By La Monica Everett-Haynes, University Communications May 11, 2010 (Photo credit: Sandra Contreras)

Edward C. Hopkins Jr. has won more UA law school mock trial competitions than any other UA student. He graduates this week and plans to join a law firm later this year.

Edward C. Hopkins Jr. began pursuing a University of Arizona law degree because he wanted a deeper understanding of business-oriented legal matters. 

But that changed at the start of his second year after taking Thomas A. Mauet's evidence course  at the James E. Rogers College of Law.

With Mauet's advice, Hopkins began participating in mock trials. Though he lacked mock trial experience, Hopkins won three of the college's competitions – a feat no other UA law student has accomplished – and is now set to become a trial lawyer.

"A lot of students had competed in mock trials as undergraduates, but I had never done anything like that," said Hopkins, who graduates from the UA this month with his juris doctor degree. 

Each year, the law school hosts two competitions: the Jenckes Team Closing Argument Competition, held during the fall, and the Richard Grand Damages Closing Argument Competition during the spring semester. Most students participate in the arguments their last two years of study, competing up to four times.

While no student has ever won all four competitions, Hopkins is the first to win three of them – twice for the Jenckes Team competition and once for the Richard Grand argument. For the fourth competition, the Richard Grand argument in 2009, he placed second.

Hopkins was also a two-year member of the law school’s National Trial Team. He and his teammates also were named finalists in the 2010 National Trial Competition Regional Tournament, which was held in February in San Diego, Calif. – a first for Arizona law students.  

Mauet, the Milton O. Riepe Professor and trial advocacy director for the College of Law, said not only is Hopkins a "hard worker" and a skilled speaker, but he is tenacious in his work.

"Ed has competed in everything he's been eligible to compete in over the last two years, and he has done exceptionally well," Mauet said. "So he's someone who has gotten noticed."

For his work and accomplishments, Hopkins was presented last month with the law school's William T. Birmingham Trial Advocacy Award, an honor that goes to the strongest student in trial advocacy and comes with a $2,000 prize.

"Ed has a speaking style that is very persuasive. He just draws you in," Mauet said. "He has the knack for public speaking and a way of turning a phrase that makes simple ideas very memorable. That's a gift good public speakers have." 

For instance, during this spring's Richard Grand Damages Competition, Hopkins read through materials, exhibits and other evidence to frame his 15-minute argument about a case in which a physician was wrongfully accused of stealing a vial of perfume.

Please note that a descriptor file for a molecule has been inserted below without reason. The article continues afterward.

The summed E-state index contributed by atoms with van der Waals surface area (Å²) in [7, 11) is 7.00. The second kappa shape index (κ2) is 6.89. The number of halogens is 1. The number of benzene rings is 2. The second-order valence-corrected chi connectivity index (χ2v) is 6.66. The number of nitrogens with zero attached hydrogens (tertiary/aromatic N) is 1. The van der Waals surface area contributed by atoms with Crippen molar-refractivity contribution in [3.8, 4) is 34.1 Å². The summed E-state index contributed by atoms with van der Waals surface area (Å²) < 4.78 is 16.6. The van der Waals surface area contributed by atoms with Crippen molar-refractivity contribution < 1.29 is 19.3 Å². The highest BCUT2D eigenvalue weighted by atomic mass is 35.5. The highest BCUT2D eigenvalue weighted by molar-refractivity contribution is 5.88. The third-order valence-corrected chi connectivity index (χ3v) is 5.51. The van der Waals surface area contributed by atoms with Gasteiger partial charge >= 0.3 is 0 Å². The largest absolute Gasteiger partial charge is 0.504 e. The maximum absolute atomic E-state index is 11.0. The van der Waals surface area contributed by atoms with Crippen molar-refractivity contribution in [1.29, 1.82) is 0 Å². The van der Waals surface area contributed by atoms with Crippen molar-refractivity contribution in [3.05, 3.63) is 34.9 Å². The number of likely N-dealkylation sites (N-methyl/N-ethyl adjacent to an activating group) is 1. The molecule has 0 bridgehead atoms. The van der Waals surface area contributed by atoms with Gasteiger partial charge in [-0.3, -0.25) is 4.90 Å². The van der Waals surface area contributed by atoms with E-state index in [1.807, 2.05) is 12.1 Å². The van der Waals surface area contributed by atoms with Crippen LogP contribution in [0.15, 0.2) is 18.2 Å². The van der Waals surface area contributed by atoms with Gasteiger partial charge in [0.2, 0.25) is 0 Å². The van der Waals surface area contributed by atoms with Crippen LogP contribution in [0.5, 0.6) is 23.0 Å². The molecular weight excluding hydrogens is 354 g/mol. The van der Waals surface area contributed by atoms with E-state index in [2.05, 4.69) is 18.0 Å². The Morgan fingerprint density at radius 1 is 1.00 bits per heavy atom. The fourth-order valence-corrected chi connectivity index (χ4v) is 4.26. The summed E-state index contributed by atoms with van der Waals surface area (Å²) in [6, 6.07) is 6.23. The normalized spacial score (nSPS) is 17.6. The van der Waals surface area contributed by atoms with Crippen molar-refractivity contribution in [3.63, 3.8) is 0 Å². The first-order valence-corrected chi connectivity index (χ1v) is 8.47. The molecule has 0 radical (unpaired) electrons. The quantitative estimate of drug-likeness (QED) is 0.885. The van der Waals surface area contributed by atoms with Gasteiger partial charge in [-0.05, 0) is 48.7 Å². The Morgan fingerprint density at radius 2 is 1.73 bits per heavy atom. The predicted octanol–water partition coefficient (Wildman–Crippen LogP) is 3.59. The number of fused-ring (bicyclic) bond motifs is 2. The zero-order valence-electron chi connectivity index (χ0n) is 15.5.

"I tried to feel her emotions, to empathize with her and focused on how to make the average juror feel that emotion," said Hopkins, who specializes in trial advocacy and business law. 

As part of nearly 25 hours of preparation, Hopkins also consulted with his wife, daughter, mother-in-law and sister, asking them how they would react in such a situation.

"What I try to do is understand the psychology of characters," he said. "You don't have to know the people, but you can understand the prototype. This is what being human is all about – stories." 

Hopkins attempted to persuade the judges that the physician should get more than $3.6 million in compensatory and punitive damages for past and future harm.

After winning the Jenckes Cup in a 2008 competition against Arizona State University law students, Hopkins became passionate about trial advocacy. 

"In my opinion, it is the most difficult form of legal practice because it requires not only knowledge of the law, but a practical wisdom and an intuition for kairos," Hopkins said, noting that "kairos" is a Greek term referencing an opportune moment.

“The best trial lawyers can sense the kairos and will say the right thing, in the right way, at the right time," he added.

Hopkins is studying for the Arizona Bar Examination and, later this year, will take a position as an associate with Slutes, Sakrison & Rogers P.C. in Tucson.

Prior to beginning his graduate studies in law, Hopkins earned a bachelor's degree in management from the U.S. Air Force Academy in 1995. He served as a captain in the U.S. Air Force and, later, started his own business.

After his years of service, Hopkins went on to complete post-baccalaureate coursework in linguistics and philosophy in 2003 through 2005 at the UA – a decision Hopkins said he'd made because he had opted to focus on engineering, leadership and military science over the humanities as an undergraduate.

As a law student, he has been involved with the Arizona Justice Project, is a past-president of the Black Law Students Association and also served last year as president of the Oral Advocacy Organization. He also was a member of the Business/Law Exchange, an Eller College of Management program that enables law students to act as mock legal counsel for entrepreneurship students.

"I think he has found something he loves to do and something that he is very good at," Mauet said. "And I think that has motivated him at law school. He knows what he wants to do and he's going out getting it done."